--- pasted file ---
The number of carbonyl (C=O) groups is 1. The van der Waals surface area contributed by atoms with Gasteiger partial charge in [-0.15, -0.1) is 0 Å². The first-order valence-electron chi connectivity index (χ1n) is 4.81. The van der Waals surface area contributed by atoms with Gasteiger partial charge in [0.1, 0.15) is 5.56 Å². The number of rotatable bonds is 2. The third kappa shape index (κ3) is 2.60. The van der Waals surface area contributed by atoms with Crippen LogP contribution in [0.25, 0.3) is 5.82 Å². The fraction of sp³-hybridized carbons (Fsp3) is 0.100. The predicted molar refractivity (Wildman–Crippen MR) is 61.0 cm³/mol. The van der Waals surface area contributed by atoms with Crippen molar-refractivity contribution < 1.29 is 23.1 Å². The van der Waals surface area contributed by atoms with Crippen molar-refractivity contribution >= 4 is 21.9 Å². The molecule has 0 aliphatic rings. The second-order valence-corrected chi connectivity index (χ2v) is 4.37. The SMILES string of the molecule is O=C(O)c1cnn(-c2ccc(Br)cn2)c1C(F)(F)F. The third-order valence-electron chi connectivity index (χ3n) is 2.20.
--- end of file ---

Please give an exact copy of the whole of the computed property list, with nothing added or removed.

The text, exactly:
The number of carbonyl (C=O) groups is 1. The van der Waals surface area contributed by atoms with Gasteiger partial charge in [-0.15, -0.1) is 0 Å². The first-order valence-electron chi connectivity index (χ1n) is 4.81. The van der Waals surface area contributed by atoms with Gasteiger partial charge in [0.1, 0.15) is 5.56 Å². The number of rotatable bonds is 2. The third kappa shape index (κ3) is 2.60. The van der Waals surface area contributed by atoms with Crippen LogP contribution in [0.25, 0.3) is 5.82 Å². The fraction of sp³-hybridized carbons (Fsp3) is 0.100. The predicted molar refractivity (Wildman–Crippen MR) is 61.0 cm³/mol. The van der Waals surface area contributed by atoms with Crippen molar-refractivity contribution < 1.29 is 23.1 Å². The van der Waals surface area contributed by atoms with Crippen molar-refractivity contribution >= 4 is 21.9 Å². The molecule has 0 aliphatic rings. The second-order valence-corrected chi connectivity index (χ2v) is 4.37. The SMILES string of the molecule is O=C(O)c1cnn(-c2ccc(Br)cn2)c1C(F)(F)F. The third-order valence-electron chi connectivity index (χ3n) is 2.20.